9-16 October 2021: National Hate Crime Awareness Week

National Hate Crime Awareness Week takes place in October every year, and is an opportunity to raise awareness of what hate crime is and stand by those affected by it.

National Hate Crime Awareness Week encourages us to consider how we can respond to hate crime when we witness or are victims to it. This can help to ensure people report instances of hate crime, victims get the support they need and those committing it are met with justice.

Hate crime includes any criminal offence targeted at someone that is fuelled by hostility or prejudice related to the individual’s disability, race or ethnicity, religion or belief, sexual orientation or transgender identity.

Hate crime is particularly important to talk about on Holocaust Memorial Day, as we remember victims of genocide, a crime carried out on a group of people due to their identity. Hate crimes will always take place on the path to genocide as a precursor to the killings, as a means to dehumanise those who are deemed ‘different’.  Jews in Nazi Germany, for example, were the subject of offensive propaganda, labelled ‘vermin’ and had their businesses, homes and synagogues attacked on Kristallnacht in 1938. Disabled people, gay people and Roma and Sinti people were among other groups targeted by the Nazis.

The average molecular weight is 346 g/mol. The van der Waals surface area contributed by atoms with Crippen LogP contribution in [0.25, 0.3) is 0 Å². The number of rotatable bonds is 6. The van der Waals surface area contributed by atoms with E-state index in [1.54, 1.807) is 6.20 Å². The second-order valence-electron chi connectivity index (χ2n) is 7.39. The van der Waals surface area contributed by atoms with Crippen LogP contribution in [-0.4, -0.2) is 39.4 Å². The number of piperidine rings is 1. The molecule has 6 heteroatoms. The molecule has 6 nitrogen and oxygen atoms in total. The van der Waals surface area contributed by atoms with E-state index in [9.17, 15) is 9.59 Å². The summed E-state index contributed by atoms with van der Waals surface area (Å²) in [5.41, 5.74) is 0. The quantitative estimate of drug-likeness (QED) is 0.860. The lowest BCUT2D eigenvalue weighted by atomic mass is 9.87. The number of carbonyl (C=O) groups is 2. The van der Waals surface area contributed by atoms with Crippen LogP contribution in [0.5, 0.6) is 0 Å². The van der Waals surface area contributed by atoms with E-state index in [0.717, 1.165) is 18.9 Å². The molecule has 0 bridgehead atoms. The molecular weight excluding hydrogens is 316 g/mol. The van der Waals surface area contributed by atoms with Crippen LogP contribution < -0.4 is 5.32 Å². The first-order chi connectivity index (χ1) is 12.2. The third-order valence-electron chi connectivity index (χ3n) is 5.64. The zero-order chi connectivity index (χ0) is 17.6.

See our HMD discrimination lesson plan, which teaches Key Stage 3, 4 or 5 learners about hate crime, antisemitism and anti-Muslim hatred.

The National Hate Crime Awareness week website explains how you can report hate crime and who to report it to. Alternatively, you can report antisemitism through CST or anti-Muslim incidents with TellMAMA.

The ten stages of genocide

The ten stages of genocide

Genocide never just happens. There is always a set of circumstances which occur or which are created to build the climate in which genocide can take place.

9 November 1938: Kristallnacht

9 November 1938: Kristallnacht

On 9 November 1938, the Nazis initiated a campaign of hatred against the Jewish population in all Nazi territories. An estimated 91 Jews were killed, 30,000 arrested and 267 synagogues destroyed. Many shops and other Jewish businesses were destroyed and looted.

Asma - Anti-Muslim hate

Asma - Anti-Muslim hate

In a video produced by Tell MAMA and Faith Matters, Asma shares her experience of suffering an incident of anti-Muslim hate and explains how she moved forward from this event.